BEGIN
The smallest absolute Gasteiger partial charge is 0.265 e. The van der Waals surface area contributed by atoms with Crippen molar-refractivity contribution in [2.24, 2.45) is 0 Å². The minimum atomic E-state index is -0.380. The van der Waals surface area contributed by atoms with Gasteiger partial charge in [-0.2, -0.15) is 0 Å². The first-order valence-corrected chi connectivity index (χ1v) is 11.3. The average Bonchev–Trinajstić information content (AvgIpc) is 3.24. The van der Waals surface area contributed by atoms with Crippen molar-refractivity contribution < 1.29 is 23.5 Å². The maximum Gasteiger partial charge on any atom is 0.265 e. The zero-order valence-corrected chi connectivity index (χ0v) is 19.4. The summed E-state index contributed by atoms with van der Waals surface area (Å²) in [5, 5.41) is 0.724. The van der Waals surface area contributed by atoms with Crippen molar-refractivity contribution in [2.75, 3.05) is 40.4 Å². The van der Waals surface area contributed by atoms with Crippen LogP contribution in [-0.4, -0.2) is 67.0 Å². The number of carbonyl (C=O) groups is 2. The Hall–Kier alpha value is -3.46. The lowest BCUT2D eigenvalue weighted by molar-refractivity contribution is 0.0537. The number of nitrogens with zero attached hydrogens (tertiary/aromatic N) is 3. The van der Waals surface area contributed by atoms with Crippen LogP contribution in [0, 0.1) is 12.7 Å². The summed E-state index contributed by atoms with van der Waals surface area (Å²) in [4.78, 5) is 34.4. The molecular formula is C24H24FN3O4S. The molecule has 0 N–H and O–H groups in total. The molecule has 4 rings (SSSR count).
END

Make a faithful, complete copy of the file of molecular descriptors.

The smallest absolute Gasteiger partial charge is 0.265 e. The van der Waals surface area contributed by atoms with Crippen molar-refractivity contribution in [2.24, 2.45) is 0 Å². The minimum atomic E-state index is -0.380. The van der Waals surface area contributed by atoms with Gasteiger partial charge in [-0.2, -0.15) is 0 Å². The first-order valence-corrected chi connectivity index (χ1v) is 11.3. The average Bonchev–Trinajstić information content (AvgIpc) is 3.24. The van der Waals surface area contributed by atoms with Crippen molar-refractivity contribution < 1.29 is 23.5 Å². The maximum Gasteiger partial charge on any atom is 0.265 e. The zero-order valence-corrected chi connectivity index (χ0v) is 19.4. The summed E-state index contributed by atoms with van der Waals surface area (Å²) in [5, 5.41) is 0.724. The van der Waals surface area contributed by atoms with Crippen molar-refractivity contribution in [2.75, 3.05) is 40.4 Å². The van der Waals surface area contributed by atoms with Crippen LogP contribution in [-0.4, -0.2) is 67.0 Å². The number of carbonyl (C=O) groups is 2. The Hall–Kier alpha value is -3.46. The lowest BCUT2D eigenvalue weighted by molar-refractivity contribution is 0.0537. The number of nitrogens with zero attached hydrogens (tertiary/aromatic N) is 3. The van der Waals surface area contributed by atoms with Crippen LogP contribution in [0, 0.1) is 12.7 Å². The summed E-state index contributed by atoms with van der Waals surface area (Å²) in [4.78, 5) is 34.4. The molecular formula is C24H24FN3O4S. The molecule has 0 N–H and O–H groups in total. The molecule has 4 rings (SSSR count).